"All the texts and calls I've gotten from former players and assistant coaches mean as much to me as seeing these current kids and coaches make this trip to Omaha happen," said Bianco, in measured words and humbly.
Despite popular belief, Bianco denied having the proverbial 400-pound gorilla on his back.
"I just haven't looked at not making Omaha and the College World Series that way," he explained. "Our body of work in 14 years shows a lot of success. We've had several teams good enough to get to the College World Series, it just didn't happen for whatever reason.
"I understand how the media and fans would say that about the pressure to get there and all of that, but I just haven't felt that way. I understand that there is pressure in this job. I understand it's a performance profession, but the only regret I've had is for our former players who didn't get to experience Omaha, not for myself."
In the eyes of the fans, however, a big burden on Bianco has been lifted and even he admitted it took him longer to get there than he ever dreamed it would.
"I went several times as a player and assistant coach at LSU," he said. "I guess we took those trips for granted and felt it was easy. Trust me, it's not easy, and never has been.
"I appreciate going this time more than ever because I now truly know what it takes to get there."
The reality of the Rebs heading to Omaha has sunk in for Bianco.
"I think it hit me hard yesterday (Monday) when over 1,000 of our fans showed up at O-U Stadium to greet us back after the Super Regional," he said. "That was incredible, special. I wasn't surprised because we have the best fans in the country, but it was heartwarming. They helped us so much in attaining this goal.
"We're excited, but now we have to get back to work with a short turnaround."
What has allowed, in his mind, the Rebels to get over the elusive hump this time after so many close calls?
"I think it's a combination of a lot of things," he said. "We talk about toughness and chemistry, which we have, but this is a very talented team that had nine players drafted last week, the most in the nation. We can't discount the talent we have.
"Also, they never got really high or really low. They took care of business every day, win or lose. They dealt with everything this quirky game dealt them."
Can the Rebels maintain that even keel under the biggest spotlight known to college baseball? Bianco will school his team on handling it.
"We're going to talk a lot about the atmosphere there. We'll stick to the course we've been on all year," he noted. "We have structure and a routine and we'll stick with that.
"We'll have time to lock in and times to escape with their families or whatever. Our system plays well in the World Series, it's proven from the times I've been there."
Bianco said the CWS "blueprint" has changed since he last went as an assistant at LSU, but the basics are the same.
"It's not even the same stadium," he said. "I stayed in the exact same room for four years. Things have changed, but I've talked to some coaches who have been recently and updated the blueprint of how to handle things.
"I'm confident our plan is a good one and will give our kids every opportunity to perform at the highest level they are capable of. We'll flood them with as much correct information as possible. They'll know what to expect. We'll stick with a routine and structure. Our administration and ops guys have also been terrific in getting everyone's plans taken care of, from our players to their families and so on."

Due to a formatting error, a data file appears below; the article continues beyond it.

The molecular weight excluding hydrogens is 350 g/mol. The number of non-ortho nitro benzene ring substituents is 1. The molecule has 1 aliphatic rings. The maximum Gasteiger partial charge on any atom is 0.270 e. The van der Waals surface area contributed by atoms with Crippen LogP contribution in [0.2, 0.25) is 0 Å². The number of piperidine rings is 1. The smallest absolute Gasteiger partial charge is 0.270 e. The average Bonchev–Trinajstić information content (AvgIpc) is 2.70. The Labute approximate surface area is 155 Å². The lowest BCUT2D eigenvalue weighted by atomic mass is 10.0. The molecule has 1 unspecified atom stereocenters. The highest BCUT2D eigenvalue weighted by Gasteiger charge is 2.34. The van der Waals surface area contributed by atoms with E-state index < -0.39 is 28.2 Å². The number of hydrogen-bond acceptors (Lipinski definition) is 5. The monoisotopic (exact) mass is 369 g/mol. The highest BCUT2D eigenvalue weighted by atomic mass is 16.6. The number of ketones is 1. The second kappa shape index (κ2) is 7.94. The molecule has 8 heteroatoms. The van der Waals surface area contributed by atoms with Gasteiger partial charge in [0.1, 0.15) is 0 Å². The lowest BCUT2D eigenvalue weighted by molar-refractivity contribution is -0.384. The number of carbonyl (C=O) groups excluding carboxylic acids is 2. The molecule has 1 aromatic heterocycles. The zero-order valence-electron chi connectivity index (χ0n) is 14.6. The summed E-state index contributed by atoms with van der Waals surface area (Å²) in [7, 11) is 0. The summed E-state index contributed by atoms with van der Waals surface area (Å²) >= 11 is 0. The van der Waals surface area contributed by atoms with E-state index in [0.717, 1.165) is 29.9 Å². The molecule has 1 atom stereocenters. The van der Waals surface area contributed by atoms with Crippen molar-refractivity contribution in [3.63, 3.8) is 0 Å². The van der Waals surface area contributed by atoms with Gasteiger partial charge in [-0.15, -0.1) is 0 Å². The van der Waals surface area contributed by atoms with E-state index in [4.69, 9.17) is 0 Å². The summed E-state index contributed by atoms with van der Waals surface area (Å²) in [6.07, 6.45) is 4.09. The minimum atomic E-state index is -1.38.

Bianco said he didn't have a specific moment this season when he felt this was the year to go to the big show, but he knew in the back of his mind they had a chance.
"We lost two close games to LSU here but then went on the road and swept a really good Kentucky team. That's when I felt we could be special because we stayed consistent and stayed relatively healthy," he assessed. "We needed to make a decision if we were in or out when we were headed to Lexington and we chose to be in."
The Rebels go to Omaha with one of the top offenses in the country and a deep pitching staff that can get you with power or finesse.
"We've had more power pitchers in the past with more velocity, but this staff can get you with more than one pitch, which makes them very effective," Bianco stated. "These guys have more than a big fastball. They have done it with command and knowing how to pitch.
"Our offense has been effective as well throughout the year. Every once in a while we'd face a great pitcher we could not get to, but we stayed aggressive and got the job done more than we did not."
What do the Rebels have to do in Omaha? No secret there. . .
"You have to play well, period," he noted. "That's what it all boils down to. There's no magic wand or any secret formula. The team that wins it all will play the best, it goes without saying."
Bianco has had a lot of support from the "other" coaches on campus.
"We're all in the coaching fraternity and know how tough it can be. When one of us has success, we all have success and all benefit," he noted."
Bianco didn't name a starter for the game against Virginia Sunday night because he wanted a more thorough scouting report on the opponent before deciding.
"It's safe to say it will be Ellis or Trent but we'll have to see more of the scouting report before we decide for sure," he stated.
For Every Rebel
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